By Dominick Platt
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Is it right for companies to market their products towards children? They’re not the consumers of these goods being advertised; their parents are. The eight year old, even though he might do so because of that cool looking tiger on the box, is not the one swiping that credit card for those Frosted Flakes. One would think advertising would be done based on who is purchasing the item, which is how it works in almost every other sphere of marketing except jewelry. In the latter it’s just your manhood being called into question if you didn’t get your lady’s ring there. But that’s not why this piece is getting written. It’s to answer the first question I proposed: should companies be allowed to market towards young children? Well, the answer’s no, but for the sake of clarity I’ll delve deeper.
Children watch about 16,000 thirty second television commercials each year. And if my childhood is anything to pull from, those commercials are quite homogenized. They’re usually the same ten or so running in a cycle for a couple of weeks before another batch are introduced. This material bombardment every eight minutes or so takes up nearly half the time of the TV watching experience. Now, we’ve already established little Johnny doesn’t have the money himself to buy that one-hundred dollar Lego set; his parents will. Advertisers know this, so their plan is to have this child pester their parents into submission. But toys are one thing. The bigger moral question arises when food gets involved.
In the year 2012 McDonald’s spent $42 Million dollars on happy meal advertising. Subway, the “health” crusader in contrast promised to spend that much over a three year period. Now, we all know neither of these options are the healthiest for anyone, regardless of age. But is it right to target kids with flashy, underhanded marketing that makes the food not the product being shown but the shiny distraction beside it? In 2008, one of McDonald’s advertisements was taken down due to how it disassociated itself from the food and instead focused on the toy inside. If you click the hyperlink you can watch the ad in question. Watching will show that the food is barely seen in the ad; it looks more like a toy commercial than anything else. The child watching the ad will associate the happy meal with the toy instead of the food, but more importantly, it will begin the process McDonald’s and other companies care about the most: “Cradle to Grave” consumers. This concept is the idea that kids who start consuming a product at a young age will naturally defer to that product over others throughout their lives. More importantly, they’ll push the product on their own children, starting the whole process over again. This goal from companies is wrong, as it promotes forcing a product on children that is not necessarily healthy for them.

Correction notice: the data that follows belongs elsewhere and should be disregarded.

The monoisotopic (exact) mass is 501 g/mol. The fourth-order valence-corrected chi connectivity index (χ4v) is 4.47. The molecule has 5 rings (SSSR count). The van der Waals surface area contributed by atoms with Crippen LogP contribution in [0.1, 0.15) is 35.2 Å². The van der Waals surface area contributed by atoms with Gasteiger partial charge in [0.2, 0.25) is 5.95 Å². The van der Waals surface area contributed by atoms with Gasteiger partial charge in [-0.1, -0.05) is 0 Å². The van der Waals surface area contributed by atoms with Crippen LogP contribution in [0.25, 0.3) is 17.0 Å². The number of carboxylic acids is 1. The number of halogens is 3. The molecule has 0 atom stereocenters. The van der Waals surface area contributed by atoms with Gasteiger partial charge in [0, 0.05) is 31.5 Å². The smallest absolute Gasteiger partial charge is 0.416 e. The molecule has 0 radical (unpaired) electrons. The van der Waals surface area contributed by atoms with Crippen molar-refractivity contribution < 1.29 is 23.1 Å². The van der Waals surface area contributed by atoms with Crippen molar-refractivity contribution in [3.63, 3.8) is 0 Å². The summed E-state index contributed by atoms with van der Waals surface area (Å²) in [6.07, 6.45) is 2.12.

Countries such as Norway, Sweden, and Quebec bar advertising to children under the age of twelve. It can be argued that by the age of thirteen adolescents are able to discern advertisements for what they are. However, according to the APA, most children under age 6 cannot distinguish between programming and advertising and children under age 8 do not understand the persuasive intent of advertising. Having information being given in a confusing or shady manner without the ability or tools to understand said information could be akin to brainwashing. Susan Linn, director of the Campaign for a Commercial-Free Childhood, had this to say on child advertising: "There's no moral, ethical, or social justification for marketing any product to children," she says. … “We want children to develop a healthy relationship to nutrition and to the foods that they consume. Advertising trains kids to choose foods based on celebrity, not based on what's on the package."
These are valid points, but it’s ultimately up to parents to help their child. They have to not relent and make sure the child eats healthy and doesn’t get tricked. But parenting is hard, and children can be relentless, and “cradle to grave” marketing has been in effect since my generation were children. Perhaps a ban is necessary, like in many European countries, but that’d need a universal denouncement of these practices.
Dominick Platt is a staff writer with The Galleon and is a major of Creative Writing at Christian Brothers University.